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Reducing stigma: the effect of an educational intervention

  • Author / Creator
    Burns, Amy Minh Nhat
  • The stigma associated with a mental illness can be an impediment to recovery and has been described as more long lasting and disabling than the illness itself (Schulze & Angermeyer, 2003). Thus reducing stigma is an important cornerstone in any mental health strategy. This study examined the impact of an educational presentation by the Edmonton Early Psychosis Intervention Clinic (EEPIC) on reducing stigma associated with psychosis and schizophrenia. Stigma was measured using the Attribution Questionnaire (Corrigan, Markowitz, Watson, Rowan, & Kubiak, 2003) and the World Psychiatric Association’s Presentation Evaluation (Sartorius & Schulze, 2005). Respondents’ knowledge about the causes of schizophrenia improved as a result of the presentation. In addition, respondents viewed people with schizophrenia as less dangerous and were less socially distancing after the educational presentation. These results provide preliminary evidence that a time-limited educational presentation can foster positive attitudes and reduce the stigma related to schizophrenia.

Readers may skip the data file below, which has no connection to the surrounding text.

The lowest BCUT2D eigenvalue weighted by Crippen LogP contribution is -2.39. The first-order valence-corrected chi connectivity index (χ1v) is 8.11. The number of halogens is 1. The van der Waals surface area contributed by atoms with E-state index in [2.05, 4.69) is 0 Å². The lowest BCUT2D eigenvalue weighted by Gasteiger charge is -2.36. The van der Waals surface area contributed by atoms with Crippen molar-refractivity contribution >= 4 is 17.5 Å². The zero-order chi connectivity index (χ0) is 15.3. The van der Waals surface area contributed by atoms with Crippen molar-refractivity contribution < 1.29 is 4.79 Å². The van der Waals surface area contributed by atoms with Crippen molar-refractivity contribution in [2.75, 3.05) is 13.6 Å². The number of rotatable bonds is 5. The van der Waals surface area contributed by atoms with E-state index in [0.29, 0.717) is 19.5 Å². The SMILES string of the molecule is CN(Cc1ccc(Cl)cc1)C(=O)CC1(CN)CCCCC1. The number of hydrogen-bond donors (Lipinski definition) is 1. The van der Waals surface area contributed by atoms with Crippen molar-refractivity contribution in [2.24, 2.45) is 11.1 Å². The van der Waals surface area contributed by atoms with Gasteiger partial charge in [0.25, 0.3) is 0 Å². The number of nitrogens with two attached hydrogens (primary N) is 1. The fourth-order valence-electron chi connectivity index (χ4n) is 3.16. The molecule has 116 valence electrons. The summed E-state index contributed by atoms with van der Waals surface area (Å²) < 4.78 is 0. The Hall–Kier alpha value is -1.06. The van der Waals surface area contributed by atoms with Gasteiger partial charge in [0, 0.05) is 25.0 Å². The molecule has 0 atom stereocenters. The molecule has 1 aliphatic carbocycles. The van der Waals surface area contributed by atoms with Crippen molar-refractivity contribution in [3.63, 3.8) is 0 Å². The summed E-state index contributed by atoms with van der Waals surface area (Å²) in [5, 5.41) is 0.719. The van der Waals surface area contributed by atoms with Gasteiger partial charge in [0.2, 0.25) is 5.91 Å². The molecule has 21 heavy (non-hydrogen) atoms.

• Subjects / Keywords
  • Graduation date
    2009-11
  • Type of Item
    Thesis
  • Degree
    Master of Education
  • DOI
    https://doi.org/10.7939/R3P986
  • License
    This thesis is made available by the University of Alberta Libraries with permission of the copyright owner solely for non-commercial purposes. This thesis, or any portion thereof, may not otherwise be copied or reproduced without the written consent of the copyright owner, except to the extent permitted by Canadian copyright law.
  • Language
    English
  • Institution
    University of Alberta
  • Degree level
    Master's
  • Department
    • Department of Educational Psychology
  • Supervisor / co-supervisor and their department(s)
    • Purdon, Scot (Psychiatry)
    • Leighton, Jacqueline (Educational Psychology)
  • Examining committee members and their departments
    • Gierl, Mark (Educational Psychology)
    • Leighton, Jacqueline (Educational Psychology)
    • Purdon, Scot (Psychiatry)